MATTHEWS:  Let‘s talk about the man who runs the other major network we often compete with and fought around the world.  Let‘s take a look. 

Chris Christie—“New York” magazine reports a few months ago, Roger Ailes

called the governor of New Jersey up and encouraged him to run, get in this

race.  Last summer, in fact, he invited up to his—dinner at his upstate

Roger has a compound?  I got to get invited up there—along with Rush Limbaugh.  Now, there is a mighty meeting!  And like much of the GOP establishment, he fell hard—that‘s Roger Ailes for Christie—who nevertheless politely turned down Ailes‘s calls to run.

Now, Susan, a major media baron, I guess we have to call him, Roger Ailes, saying, You ought to run—I don‘t know what Murdoch, what his thinking is on this.  But is that at all significant?

PAGE:  You know, I think you hear Republicans talking about what a great field they‘re going to have in 2016 when Christie has been governor for a while—you know, he‘s only been governor for a year—and when you‘ve got Marco Rubio running and maybe Jeb Bush looks more (INAUDIBLE) at it.  So that‘s...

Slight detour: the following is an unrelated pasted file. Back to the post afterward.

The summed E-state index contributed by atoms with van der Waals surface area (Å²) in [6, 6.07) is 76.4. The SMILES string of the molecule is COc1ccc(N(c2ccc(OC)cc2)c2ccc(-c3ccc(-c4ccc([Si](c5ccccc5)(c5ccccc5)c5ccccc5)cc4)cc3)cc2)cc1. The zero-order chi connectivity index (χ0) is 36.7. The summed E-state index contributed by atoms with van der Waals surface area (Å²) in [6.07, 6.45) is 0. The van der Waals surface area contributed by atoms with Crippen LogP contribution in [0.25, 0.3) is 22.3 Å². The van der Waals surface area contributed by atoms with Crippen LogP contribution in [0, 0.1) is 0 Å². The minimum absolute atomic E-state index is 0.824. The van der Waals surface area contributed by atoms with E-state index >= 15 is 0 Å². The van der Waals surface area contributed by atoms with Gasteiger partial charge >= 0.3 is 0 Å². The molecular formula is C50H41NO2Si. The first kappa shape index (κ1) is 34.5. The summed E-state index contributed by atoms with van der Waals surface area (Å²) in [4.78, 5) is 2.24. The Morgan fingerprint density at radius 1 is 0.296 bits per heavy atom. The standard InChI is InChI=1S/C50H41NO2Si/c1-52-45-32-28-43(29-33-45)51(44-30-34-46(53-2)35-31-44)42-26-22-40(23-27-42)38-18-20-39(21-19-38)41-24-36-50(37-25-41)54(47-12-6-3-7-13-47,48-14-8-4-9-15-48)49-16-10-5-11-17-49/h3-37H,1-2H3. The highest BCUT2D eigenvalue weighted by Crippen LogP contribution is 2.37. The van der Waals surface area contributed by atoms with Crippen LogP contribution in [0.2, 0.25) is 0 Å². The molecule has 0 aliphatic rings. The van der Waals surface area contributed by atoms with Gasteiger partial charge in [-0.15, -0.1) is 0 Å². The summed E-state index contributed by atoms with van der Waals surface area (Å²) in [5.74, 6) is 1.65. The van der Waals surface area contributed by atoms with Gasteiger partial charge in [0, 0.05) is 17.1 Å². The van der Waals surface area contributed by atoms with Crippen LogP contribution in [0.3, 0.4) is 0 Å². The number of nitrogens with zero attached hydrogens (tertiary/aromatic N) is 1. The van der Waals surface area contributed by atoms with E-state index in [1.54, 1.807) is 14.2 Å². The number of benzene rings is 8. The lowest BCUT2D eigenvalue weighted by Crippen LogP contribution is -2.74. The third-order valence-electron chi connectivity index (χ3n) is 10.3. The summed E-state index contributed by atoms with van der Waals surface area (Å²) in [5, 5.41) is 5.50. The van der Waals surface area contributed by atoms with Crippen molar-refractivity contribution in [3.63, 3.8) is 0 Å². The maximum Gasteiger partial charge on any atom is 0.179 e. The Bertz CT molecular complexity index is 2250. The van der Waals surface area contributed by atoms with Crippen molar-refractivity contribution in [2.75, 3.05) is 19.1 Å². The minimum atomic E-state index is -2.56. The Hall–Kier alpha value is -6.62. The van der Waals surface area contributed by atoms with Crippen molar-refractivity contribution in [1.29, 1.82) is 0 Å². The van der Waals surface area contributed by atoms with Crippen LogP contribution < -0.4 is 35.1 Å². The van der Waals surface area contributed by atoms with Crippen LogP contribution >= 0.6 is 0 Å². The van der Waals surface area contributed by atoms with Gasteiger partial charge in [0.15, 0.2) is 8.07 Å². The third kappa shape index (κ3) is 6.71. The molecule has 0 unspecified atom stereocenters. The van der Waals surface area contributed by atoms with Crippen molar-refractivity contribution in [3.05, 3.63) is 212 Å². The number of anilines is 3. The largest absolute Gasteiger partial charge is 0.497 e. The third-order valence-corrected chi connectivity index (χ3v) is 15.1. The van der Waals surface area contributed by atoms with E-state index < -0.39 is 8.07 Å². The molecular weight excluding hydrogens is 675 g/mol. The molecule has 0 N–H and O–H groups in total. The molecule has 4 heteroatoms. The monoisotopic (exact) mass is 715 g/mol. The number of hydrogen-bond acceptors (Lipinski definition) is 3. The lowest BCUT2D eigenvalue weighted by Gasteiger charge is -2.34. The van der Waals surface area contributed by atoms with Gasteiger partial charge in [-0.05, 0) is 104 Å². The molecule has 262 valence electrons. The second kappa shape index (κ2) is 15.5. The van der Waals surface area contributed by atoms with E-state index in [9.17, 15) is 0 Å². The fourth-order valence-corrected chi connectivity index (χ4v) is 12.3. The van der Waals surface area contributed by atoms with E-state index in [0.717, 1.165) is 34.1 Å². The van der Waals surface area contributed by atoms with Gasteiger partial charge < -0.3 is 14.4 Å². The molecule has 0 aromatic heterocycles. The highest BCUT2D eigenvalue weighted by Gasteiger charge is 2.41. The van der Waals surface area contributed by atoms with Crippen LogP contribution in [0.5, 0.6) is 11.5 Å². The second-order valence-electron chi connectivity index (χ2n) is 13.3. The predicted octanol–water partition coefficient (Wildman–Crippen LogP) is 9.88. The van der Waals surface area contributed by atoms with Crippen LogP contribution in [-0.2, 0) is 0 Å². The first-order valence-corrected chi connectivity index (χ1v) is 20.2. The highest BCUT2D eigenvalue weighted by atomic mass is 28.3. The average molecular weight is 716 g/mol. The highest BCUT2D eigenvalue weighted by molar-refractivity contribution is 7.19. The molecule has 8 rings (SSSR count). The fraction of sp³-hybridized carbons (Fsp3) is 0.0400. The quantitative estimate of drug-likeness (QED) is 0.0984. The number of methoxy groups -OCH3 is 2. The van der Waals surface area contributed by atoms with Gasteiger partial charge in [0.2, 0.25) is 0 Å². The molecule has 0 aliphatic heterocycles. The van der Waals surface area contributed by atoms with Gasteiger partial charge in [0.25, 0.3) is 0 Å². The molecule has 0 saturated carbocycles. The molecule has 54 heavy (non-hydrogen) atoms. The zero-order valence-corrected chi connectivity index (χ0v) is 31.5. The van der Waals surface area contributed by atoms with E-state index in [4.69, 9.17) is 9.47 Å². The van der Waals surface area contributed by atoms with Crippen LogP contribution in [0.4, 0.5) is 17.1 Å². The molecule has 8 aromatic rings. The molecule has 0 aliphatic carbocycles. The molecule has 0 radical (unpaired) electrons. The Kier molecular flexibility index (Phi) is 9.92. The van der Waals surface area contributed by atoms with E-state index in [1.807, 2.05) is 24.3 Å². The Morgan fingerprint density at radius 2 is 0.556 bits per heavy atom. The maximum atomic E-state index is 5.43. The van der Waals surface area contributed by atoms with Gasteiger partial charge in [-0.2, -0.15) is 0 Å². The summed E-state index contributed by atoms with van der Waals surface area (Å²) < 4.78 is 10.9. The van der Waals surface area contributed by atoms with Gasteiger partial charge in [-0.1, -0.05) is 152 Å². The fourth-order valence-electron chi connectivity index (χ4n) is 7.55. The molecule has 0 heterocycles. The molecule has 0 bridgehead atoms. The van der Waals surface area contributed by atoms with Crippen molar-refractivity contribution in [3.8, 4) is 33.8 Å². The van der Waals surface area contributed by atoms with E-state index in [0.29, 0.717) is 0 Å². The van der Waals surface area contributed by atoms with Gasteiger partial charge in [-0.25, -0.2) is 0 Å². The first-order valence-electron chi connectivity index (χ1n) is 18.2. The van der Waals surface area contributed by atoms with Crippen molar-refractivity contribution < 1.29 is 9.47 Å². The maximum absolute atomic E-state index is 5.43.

MATTHEWS:  Bobby Jindal!

PAGE:  That is maybe not the best...

MATTHEWS:  Nikki Haley!

PAGE:  Maybe that‘s not the best thing for the GOP to be talking about

Just give us six years...


FINEMAN:  ... like the general manager of a basketball team talking about who they‘re going to draft...

MATTHEWS:  OK, before we talk...

FINEMAN:  ... next year.

MATTHEWS:  Before we talk about how popular these guys are all going to be—because there is a theory in life that the longer you‘re in politics, the less popular you are.  Here‘s Governor Christie experiencing that phenomenon.  The latest poll of New Jersey voters, the latest numbers show he‘s 40 percent favorable, but 45 percent unfavorable.  So your theory that you advance that he might be more popular in four years...

PAGE:  Yes, he might be.  Or well, except he‘s—obviously, he‘s has done some big things that have angered some New Jersey voters, including a lot of Democrats and union members, who probably wouldn‘t be for him, but it‘s built up his credentials in the Republican Party, and that‘s one reason people are talking about him now.